Thursday, April 12, 2012

The principle that lawyers discipline themselves sometimes leads to questions about whether it's a fair system, but in fact we're far harder on ourselves than the State is on any other profession it regulates.

A case in point is this week's disbarment of former Phoenix prosecutor Andrew Thomas and his chief henchwoman. Thomas was Sheriff Joe Arpaio's biggest ally, and basically went power mad trying to treat any policy disagreements with what the two of them wanted as criminal corruption. It culminated with charging a sitting judge with serious crimes for ruling against them. See

The US Department of Justice has been working for several years to get Arpaio under control, and despite his open criminality they're still in the preliminary stages. The Arizona Bar, on the other hand, has now wrapped up what was probably their biggest case ever and booted the culprits out of the profession (subject to appeal of course, which won't get anywhere IMHO). Like us or not, we do deal with our bad apples efficiently.

Tuesday, February 7, 2012

Prop 8 in Washington?

I haven't finished going through the 9th Circuit decision invalidating Proposition 8, the anti- gay marriage initiative, but one thing jumped out at me:

A big part of the decision was that California already had an "everything but marriage" law, so any argument that gay unions were somehow bad for society was moot- since California had already legalized gay unions, the only issue was whether calling them "marriages" rather than "civil unions" was a problem. All the usual arguments that gay marriage should be unrecognized because marriage is about procreation, not good for kids, or whatever other strained nonsense the opponents put out are irrelevant- all that's legal, so the only issue is the label. The 9th Circuit apparently decided that there was no good argument that referring to gay unions as "marriages" rather than "civil unions" would hurt society.

Now, Washington State is about to legalize gay marriage through the Legislature, and there's already plans afoot to run a referendum to challenge that law. We've had an "everything but marriage" law on the books for several years. I think we're in the same position as California, and the logic is the same- and as a result the referendum will meet the same fate as Prop 8.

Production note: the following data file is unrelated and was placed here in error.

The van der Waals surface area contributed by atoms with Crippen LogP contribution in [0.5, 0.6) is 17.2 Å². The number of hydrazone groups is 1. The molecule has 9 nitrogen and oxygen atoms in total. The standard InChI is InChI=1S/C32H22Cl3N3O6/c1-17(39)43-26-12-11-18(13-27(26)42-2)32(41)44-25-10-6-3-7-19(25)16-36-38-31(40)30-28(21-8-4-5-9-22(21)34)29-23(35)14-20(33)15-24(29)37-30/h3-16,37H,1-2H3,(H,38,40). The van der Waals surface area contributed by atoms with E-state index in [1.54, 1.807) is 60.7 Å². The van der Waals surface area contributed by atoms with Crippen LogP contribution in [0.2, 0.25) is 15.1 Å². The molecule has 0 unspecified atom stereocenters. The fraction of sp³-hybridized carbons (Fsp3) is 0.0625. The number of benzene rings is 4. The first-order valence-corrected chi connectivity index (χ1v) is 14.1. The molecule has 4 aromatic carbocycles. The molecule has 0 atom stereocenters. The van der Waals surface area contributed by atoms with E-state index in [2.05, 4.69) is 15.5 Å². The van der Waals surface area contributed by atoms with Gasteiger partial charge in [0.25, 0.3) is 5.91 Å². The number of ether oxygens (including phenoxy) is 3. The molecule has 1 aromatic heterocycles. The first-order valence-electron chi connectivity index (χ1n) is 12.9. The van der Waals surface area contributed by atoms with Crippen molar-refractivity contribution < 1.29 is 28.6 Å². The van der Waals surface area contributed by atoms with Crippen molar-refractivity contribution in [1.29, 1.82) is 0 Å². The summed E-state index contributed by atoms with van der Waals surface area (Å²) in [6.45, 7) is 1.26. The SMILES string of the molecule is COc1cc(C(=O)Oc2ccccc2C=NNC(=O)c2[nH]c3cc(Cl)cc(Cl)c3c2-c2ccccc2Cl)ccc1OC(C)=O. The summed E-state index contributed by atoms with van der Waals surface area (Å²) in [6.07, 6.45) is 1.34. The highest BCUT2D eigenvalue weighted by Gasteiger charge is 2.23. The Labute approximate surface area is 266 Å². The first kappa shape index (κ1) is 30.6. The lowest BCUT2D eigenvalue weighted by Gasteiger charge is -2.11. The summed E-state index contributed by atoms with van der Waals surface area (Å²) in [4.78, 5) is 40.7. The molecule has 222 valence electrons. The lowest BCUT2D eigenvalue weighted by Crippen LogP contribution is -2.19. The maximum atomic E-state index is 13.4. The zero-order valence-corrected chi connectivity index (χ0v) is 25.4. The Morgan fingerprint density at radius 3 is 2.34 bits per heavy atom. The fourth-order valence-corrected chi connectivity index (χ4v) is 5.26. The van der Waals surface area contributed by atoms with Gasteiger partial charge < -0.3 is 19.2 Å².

By the way, I've been married for 22 years, and I have absolutely no fear that my wife will leave me to become a lesbian if gay marriage is legalized. Whose marriage, exactly, is threatened by gay marriage? If it's yours, you have some fundamental problems that aren't going to be solved in the Legislature.

Sunday, February 5, 2012

Sharia in Washington State?

Lately there's been a lot of silly fearmongering about US courts applying Sharia law. Sometimes US courts do have to get into foreign law, though, and the results can be odd.

In re Marriage of Akon, 160 Wn.App. 48, 248 P.3d 94 (2011) was a child custody/paternity dispute between some Sudanese refugees that turned on whether the mother's first marriage in the Sudan was valid. Apparently her husband had agreed to pay her father fifty cows for her on a time payment arrangement, but had only paid thirty five when the civil war reached the village and they all fled, with Mom eventually ending up in Spokane with another man. When that relationship fell apart, a dispute developed as to which she was married to. Thus, the Washington courts were left with the unenviable task of figuring out the effect of a debt of fifteen cows on the validity of a marriage under Sudanese law.

Now, judges would always prefer to apply the law they're familiar with. I'm sure the judge in this case was buying Excedrin at Costco by the time it was done. Judges have to apply the law to real life people with real life issues, and it's not always simple. What would have happened if the judge was forbidden from considering foreign law in the Akon case?

Tuesday, January 10, 2012

You know it's a bad one when I lock the door of my home office before I go through the evidence. A while ago it was a guy who was beaten and set on fire with gasoline. Somehow I got the job of going through the autopsy photos and interviewing the medical examiner to get straight what happened. It took me a while to realize that I was sitting there eating potato chips as I went through the photos.

I suppose people get used to dealing with stranger things. Still, I wonder if it should bother me more than it does.

Tuesday, July 14, 2009

Job security?

People in my line of work like to play at who can be the most cynical. When we see some kid or totally dysfunctional adult with a new child, someone's likely to sigh and say "Oh, well, it's job security!"

We're not running short on work these days, but with this recession governments are running out of money to pay us to do it. It's not like we were at the top of the priority list to begin with. Puts me looking for work elsewhere, and not at a good time for it.


Tuesday, May 26, 2009

Memorial Day: 65 years later

When you go Home, tell them of us and say:
"For your Tomorrow, they gave up their Todays."

Happy belated Memorial Day.

Sunday, February 15, 2009

The CSI Effect

Prosecutors these days complain about the "CSI effect": the belief among jurors that a case isn't proven unless there's some whiz-bang lab work involved. Most cases, of course, are more about individuals saying "this is what I saw". Prosecutors have to try to work around the CSI effect. Sometimes works, sometimes doesn't. I stole this from a colleague, but it's too good to pass up:

Q (prosecutor): Who here watches CSI? (Lot's of hand raise)
Q: Juror #7, do you believe CSI is realistic?
A: No
Q: Can you give me an example of how CSI is unrealistic?
A: All the women wear low cut blouses.